L'Oreal pays lip service to women in science but is it worth it?
Each year, L’Oreal’s Australian and international women in science programs contribute significant sums of money to support research and encourage girls to enter careers in science, technology and engineering.
The catch for researchers is that nothing comes for free.
In exchange for support, individual scientists and research institutions become aligned with a unique and sophisticated public relations strategy, aimed specifically at embedding this manufacturer of beauty products within the world of reputable scientific research and notions of empowered and successful young women.
So, with applications opening on March 18 for L'Oreal’s annual Australian Women in Science Fellowships, is the cosmetics giant merely paying lip service?
Women remain underrepresented at senior levels of all scientific and technological fields in Australia. This is in part due to the typical structure of research careers that make it difficult to maintain funding and momentum during periods when women begin families.
This problem is compounded by funding models that favour strong track records and make it difficult for young researchers to gain a foothold on the ladder to success and stability, and by the overall fierce competitiveness for very limited funding resources.
In 2012, just over 20% of National Health and Medical Research Council project grant applications were successful, despite over half being deemed worthy of funding.
L’Oreal first began its support of female scientists in 1998 when it introduced the L’Oreal UNESCO For Women in Science Awards: annual prizes of US$100,000 to women around the world, to use towards furthering their own research.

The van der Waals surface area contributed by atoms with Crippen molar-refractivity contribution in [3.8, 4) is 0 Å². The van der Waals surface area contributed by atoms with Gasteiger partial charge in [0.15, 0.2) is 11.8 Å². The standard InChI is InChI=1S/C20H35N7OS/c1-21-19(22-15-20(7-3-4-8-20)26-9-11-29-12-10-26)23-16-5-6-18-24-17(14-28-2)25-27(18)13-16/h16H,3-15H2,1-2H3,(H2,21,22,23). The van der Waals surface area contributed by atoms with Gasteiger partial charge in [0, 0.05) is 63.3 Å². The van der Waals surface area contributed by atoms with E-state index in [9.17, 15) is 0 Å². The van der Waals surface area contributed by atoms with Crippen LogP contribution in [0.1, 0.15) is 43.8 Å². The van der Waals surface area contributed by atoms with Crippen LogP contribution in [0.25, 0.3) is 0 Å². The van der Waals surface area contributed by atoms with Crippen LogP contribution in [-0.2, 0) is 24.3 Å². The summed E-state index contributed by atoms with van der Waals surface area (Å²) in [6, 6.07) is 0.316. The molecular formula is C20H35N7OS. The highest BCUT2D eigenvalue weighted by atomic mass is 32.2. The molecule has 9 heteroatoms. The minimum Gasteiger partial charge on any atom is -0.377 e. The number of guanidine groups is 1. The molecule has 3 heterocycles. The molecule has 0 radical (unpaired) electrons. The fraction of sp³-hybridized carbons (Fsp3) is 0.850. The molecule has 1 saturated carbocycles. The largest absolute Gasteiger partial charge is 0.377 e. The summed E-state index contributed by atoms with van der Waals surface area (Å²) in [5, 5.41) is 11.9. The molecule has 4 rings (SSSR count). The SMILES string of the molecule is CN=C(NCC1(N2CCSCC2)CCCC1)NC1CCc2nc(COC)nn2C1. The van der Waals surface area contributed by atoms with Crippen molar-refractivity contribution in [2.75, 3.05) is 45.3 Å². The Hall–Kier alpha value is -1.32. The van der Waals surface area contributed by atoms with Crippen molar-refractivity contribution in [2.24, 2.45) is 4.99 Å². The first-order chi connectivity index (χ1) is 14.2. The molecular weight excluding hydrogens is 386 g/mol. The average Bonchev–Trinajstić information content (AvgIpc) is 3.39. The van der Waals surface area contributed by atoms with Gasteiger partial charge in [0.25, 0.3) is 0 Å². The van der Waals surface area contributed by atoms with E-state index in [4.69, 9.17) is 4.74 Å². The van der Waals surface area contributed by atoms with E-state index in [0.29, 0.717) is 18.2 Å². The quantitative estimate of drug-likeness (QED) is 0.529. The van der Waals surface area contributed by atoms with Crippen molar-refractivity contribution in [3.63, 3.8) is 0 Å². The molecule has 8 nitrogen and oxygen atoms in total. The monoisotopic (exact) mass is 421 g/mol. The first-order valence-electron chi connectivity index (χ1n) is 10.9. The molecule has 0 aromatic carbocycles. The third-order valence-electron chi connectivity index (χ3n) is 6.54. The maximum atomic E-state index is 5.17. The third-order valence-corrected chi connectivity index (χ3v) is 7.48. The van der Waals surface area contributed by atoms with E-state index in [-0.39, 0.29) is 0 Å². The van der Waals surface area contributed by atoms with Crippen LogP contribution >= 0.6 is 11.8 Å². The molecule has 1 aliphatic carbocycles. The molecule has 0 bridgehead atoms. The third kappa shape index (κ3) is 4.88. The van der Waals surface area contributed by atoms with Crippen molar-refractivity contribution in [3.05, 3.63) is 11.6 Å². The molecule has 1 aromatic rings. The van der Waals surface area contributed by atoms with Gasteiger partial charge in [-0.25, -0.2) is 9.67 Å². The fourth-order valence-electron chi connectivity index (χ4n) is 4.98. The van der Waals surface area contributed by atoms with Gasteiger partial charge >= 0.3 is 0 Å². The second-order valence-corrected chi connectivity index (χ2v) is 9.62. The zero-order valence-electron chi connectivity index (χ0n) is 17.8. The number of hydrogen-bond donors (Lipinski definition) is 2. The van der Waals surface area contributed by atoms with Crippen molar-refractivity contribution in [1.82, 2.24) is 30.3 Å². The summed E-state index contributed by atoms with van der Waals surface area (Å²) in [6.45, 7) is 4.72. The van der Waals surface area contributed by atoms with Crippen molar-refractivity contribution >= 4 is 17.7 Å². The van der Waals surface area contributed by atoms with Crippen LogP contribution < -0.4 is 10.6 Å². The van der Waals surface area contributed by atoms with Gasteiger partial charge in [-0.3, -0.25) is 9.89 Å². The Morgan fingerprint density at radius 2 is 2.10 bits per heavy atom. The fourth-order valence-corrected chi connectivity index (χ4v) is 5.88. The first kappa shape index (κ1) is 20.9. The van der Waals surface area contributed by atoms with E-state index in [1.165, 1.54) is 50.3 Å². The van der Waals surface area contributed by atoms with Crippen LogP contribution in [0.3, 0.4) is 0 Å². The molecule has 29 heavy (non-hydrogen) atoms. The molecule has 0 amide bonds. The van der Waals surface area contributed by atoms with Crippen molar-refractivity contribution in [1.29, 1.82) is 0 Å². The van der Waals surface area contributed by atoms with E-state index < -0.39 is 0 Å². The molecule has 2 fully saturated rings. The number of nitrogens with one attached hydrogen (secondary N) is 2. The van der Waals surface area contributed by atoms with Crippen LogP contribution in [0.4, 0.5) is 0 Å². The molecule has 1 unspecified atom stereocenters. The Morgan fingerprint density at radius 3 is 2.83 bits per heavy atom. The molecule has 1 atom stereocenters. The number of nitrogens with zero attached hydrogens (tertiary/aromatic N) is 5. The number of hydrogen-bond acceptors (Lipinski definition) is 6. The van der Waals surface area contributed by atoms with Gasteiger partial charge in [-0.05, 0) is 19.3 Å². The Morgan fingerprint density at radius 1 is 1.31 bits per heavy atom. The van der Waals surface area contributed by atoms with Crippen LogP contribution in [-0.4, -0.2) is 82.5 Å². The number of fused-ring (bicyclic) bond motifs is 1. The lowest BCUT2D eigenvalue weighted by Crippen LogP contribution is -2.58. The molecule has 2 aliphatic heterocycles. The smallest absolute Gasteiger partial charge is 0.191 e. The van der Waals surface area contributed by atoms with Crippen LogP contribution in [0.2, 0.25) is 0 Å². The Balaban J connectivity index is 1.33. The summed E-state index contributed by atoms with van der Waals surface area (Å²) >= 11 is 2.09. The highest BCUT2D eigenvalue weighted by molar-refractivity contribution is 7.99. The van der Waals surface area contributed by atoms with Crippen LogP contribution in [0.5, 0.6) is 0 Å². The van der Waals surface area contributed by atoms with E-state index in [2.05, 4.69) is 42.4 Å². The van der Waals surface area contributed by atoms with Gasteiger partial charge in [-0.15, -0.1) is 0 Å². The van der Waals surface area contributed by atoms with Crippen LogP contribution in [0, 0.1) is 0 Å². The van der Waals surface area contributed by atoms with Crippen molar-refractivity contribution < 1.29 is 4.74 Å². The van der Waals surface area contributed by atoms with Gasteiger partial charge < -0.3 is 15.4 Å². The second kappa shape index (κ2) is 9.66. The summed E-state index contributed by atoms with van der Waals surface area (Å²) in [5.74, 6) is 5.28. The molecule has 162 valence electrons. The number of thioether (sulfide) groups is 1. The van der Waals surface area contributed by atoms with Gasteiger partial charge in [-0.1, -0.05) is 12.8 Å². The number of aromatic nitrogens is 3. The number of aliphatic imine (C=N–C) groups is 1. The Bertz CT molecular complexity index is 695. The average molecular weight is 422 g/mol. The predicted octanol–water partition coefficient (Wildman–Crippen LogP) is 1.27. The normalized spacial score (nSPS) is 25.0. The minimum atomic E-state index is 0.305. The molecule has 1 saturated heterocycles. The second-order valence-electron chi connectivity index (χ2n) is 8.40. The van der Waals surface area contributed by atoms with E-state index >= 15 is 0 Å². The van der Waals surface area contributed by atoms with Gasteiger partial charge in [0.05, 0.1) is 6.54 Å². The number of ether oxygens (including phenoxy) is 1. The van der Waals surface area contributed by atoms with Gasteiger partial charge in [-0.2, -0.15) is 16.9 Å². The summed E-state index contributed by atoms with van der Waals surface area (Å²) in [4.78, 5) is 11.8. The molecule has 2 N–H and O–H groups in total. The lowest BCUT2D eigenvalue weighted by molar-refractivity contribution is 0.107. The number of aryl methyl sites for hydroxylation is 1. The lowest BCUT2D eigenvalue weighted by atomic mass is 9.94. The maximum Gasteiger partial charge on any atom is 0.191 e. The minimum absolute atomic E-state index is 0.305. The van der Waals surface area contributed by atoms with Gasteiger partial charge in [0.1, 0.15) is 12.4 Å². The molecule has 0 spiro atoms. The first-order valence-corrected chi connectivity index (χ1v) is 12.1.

Since then, the program has expanded to include the annual L’Oreal International Fellowships of up to US$40,000 to support young women in life science research, multiple programs aimed at encouraging an interest in science and technology careers among girls and, in 2007, the first annual Australia and New Zealand Women in Science Fellowships, which award A$25,000 to women in the early stages of their research careers.
The money is welcome, of course. But what are the consequences for academic science when it aligns itself with an industry known for its use of questionable scientific claims to sell make-up, face creams and hair care products? And what kind of message does it send to young women aspiring to build successful careers in research?
Like many cosmetics companies, L’Oreal aims to position its beauty products as the outcome of advanced scientific research. Whether the product is “enriched with peptides”, is “clinically proven” to create skin that “glows with a new luminosity”, or with “exclusive liquid light technology […] infuses skin with a ray of light”, hyperbolic language peppered with non-specific scientific and technical terms is sure to abound.
Walking the line
The fine line between credible science and product promotion has been a problem for L’Oreal in the past. In many cases, if cosmetic products really did what they claimed to do they would have to be classified as drugs, which need demonstrated proof of their safety and efficacy to be sold.